Healthcare Debate

This is a post from another blog I have, DiscussNotArgue, and though it doesn't fit into the chronology I think it does fit with the spirit of One Dimension of looking at the facts and arguments of both sides to come to a non-partisan solution in the middle. As the big debate right now is Healthcare in the United States, it is the subject that's really caught my attention. So as I've been sifting through information during my free time, this is what I've come up with:

Healthcare, Curing the Disease not the Symptoms; Pt. 1: Crunching the Numbers
It seems as if these days politics has become a competition in fear. Rather than who can come up with the best and most comprehensive solutions, it is about which side can scare the public enough into believing that they need to somehow be protected from the other side. This strategy is very effective as a distraction from the causes of what it is we are meant to fear as well as what the proposed solutions are. Obama points to this problem very directly in his recent town hall meeting in Colorado, "whenever America has set about solving our toughest problems, there have always been those who've sought to preserve the status quo by scaring the American people." In the recent past, it was the right claiming that Democrats couldn't keep America safe, another example is when during the 2008 election it was that we needed a change it was the policies of the Bush administration that was the cause of the entire financial collapse. And so the trend continues during the current healthcare reform debate. From one side we hear about death panels and Obama's secret Marxist ambitions. Alternatively, the flip side of the debate presents fear through a sense of urgency. This can be seen in Obama's own words: "because for all the scare tactics out there, what's truly scary is if we don't do anything." The idea of this is that we have a big problem on our hands so something needs to be done as quickly as possible, the underlying implication being that it doesn't really matter what that may be. What both of these arguments do is to shift the debate away from what are the causes of our problems and as a result we get a treatment for the symptoms, or no treatment at all, rather than a cure for the actual disease.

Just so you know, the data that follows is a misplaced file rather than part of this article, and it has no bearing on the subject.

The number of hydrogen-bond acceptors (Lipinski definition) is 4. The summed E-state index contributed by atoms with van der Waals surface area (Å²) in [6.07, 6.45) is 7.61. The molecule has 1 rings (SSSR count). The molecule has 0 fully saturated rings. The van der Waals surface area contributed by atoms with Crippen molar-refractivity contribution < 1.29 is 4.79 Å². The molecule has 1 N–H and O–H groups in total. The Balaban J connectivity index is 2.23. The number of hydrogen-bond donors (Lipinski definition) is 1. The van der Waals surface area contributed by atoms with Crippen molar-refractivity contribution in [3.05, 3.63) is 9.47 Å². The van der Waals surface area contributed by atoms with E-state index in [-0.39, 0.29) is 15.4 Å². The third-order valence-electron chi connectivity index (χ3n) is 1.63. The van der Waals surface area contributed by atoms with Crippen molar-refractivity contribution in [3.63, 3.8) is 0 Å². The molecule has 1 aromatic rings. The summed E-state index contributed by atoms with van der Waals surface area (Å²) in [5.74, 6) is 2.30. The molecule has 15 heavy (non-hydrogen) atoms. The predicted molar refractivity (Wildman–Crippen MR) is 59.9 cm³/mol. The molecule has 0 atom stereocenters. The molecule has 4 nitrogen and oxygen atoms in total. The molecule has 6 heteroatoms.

There is no denying, by anyone in the debate really, what the problems are that the United States healthcare system faces. The numbers are pretty clear: Americans pay more, fewer are covered, and the results are worse than in any other developed nation in the world. But what is the cause of such a bad performance in the country that is supposed to be leading the rest of the world? A good place to start, I believe, is to first look at where the numbers come from and then figure out why they are the way the are particularly in comparison to other countries.